In a stunning break with reality the California Supreme Court eviscerated a California law that provides habeas corpus relief for inmates who were convicted based on false evidence.   The result is that a wrongfully convicted man, CIP client William Richards, may have to spend the rest of his life in prison.

The now-gutted False Evidence Statute once offered relief whenever a convict established that false evidence was relied upon to obtain his or her conviction.  Using arguments that strain logic, a divided California Supreme Court held that, if a person was convicted based on false evidence provided by an expert witness, there can now be no relief under the False Evidence statute. (emphasis added)  The court reasoned that expert testimony is simply opinion, and opinion cannot be true or false.

The court’s decision shattered William Richards’ hope that he would ever live as a free man again.  Two decades ago, Richards was convicted of killing his wife Pamela.  The evidence used to convict him was circumstantial and weak, except for expert testimony offered by one damning witness.  Famed forensic dentist, Dr. Norman Sperber, testified that Pamela had a bite mark on her hand that matched Richards’ teeth.  Richards and less than two percent of the population have teeth that could have made the bruise on Pamela’s hand.  Because Richards was not convicted in three earlier trials that did not include the bite mark evidence, it is indisputable that he was convicted based on Sperber’s testimony.

In 2010, Dr. Sperber testified at an evidentiary hearing that his testimony was false and Richards’ teeth did not match the bite mark on Pamela’s hand.  Based on Sperber’s recantation, Judge Brian McCarville overturned Richards’ conviction.  Yesterday, the California Supreme Court published its opinion which disagreed with McCarville and carved out the new expert witness exception to the False Evidence statute.

The court’s new exception to the False Evidence statute is stunning for a few reasons.  First, consider the absurdity of outcomes under the new exception.  If a defendant is convicted based on eyewitness testimony, and the eyewitness comes back later and says “I was mistaken, it was not John who robbed me, it was Joe who robbed me,” then the conviction that resulted from mistaken eyewitness identification can be overturned.  But consider a case where a defendant is convicted based on a doctor’s expert testimony linking DNA evidence to the defendant.  If the doctor recants and testifies that she was mistaken and it was Joe’s, not John’s, DNA on the murder weapon, the inmate can now find no relief under the False Evidence statute.  Given the enormous weight juries place on expert testimony, this result is absurd.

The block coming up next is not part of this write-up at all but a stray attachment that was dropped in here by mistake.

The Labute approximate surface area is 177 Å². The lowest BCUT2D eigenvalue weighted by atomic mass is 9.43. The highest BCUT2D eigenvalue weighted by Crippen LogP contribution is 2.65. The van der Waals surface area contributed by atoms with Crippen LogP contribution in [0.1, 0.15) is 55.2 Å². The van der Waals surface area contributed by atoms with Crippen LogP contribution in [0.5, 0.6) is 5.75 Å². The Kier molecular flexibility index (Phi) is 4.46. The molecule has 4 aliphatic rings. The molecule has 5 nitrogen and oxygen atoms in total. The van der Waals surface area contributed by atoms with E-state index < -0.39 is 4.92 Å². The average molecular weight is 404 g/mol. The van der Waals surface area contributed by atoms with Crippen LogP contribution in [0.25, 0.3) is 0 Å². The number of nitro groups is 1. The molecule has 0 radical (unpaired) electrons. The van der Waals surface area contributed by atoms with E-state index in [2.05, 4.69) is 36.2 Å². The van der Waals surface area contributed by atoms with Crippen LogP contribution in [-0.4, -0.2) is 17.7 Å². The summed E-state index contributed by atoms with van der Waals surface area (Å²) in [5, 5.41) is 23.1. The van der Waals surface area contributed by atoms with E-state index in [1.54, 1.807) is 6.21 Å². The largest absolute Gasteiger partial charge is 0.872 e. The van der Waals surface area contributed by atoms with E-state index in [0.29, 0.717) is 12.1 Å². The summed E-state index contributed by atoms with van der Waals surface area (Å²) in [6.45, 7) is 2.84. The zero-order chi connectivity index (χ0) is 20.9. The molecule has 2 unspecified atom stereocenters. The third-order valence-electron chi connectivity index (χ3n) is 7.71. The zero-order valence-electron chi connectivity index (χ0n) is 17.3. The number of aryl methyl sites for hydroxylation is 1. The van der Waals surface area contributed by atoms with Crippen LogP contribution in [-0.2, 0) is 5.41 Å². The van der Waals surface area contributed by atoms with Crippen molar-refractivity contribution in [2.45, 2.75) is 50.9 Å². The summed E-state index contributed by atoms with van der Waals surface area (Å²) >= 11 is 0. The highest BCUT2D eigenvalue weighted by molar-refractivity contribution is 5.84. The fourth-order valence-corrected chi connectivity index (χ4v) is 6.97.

Secondly, as the court debated whether flawed expert opinion can be considered false evidence, William Richards sat in jail pondering his fate.   The jury convicted him because an expert told them the bite mark impression on Pamela’ hand matched his teeth.  Now, the same expert, after garnering years of experience and after seeing a better photo of the bite mark, told the court that Richards’ teeth could not have created the impression.  Logically, Richards should be exonerated.  Instead of thinking of the issue in this manner, the court argued about semantics and debated whether opinion can be false.  Follow the majority’s logic:  in one person’s opinion, the sky is blue.  In another person’s opinion, the sky is green.  Even if the sky is actually blue, the person who opines that it is green has a true opinion.  Thus, an expert who testifies based on his or her opinion has not offered false evidence, even when the testimony is flat wrong.

In addition to the use of this strained logic, there is absolutely no evidence that the legislature intended expert opinion to be excepted from the False Evidence statute.  The statute was intended to correct the injustice that occurs when juries rely on something that is not true when they vote to convict.  The statute was intended to correct the injustice that occurred when William Richards was convicted of killing his wife.

In a system where our stated goal is to find the truth and to mete out justice based on the truth, it is disheartening to have yet another road block thrown in the path.  The truth is, Richards did not bite Pamela.  Whoever left that injury on Pamela killed her.  Richards is innocent.  His continued incarceration based on a new absurd exception to the False Evidence statute is patently unjust, and we must find a way to free this innocent man.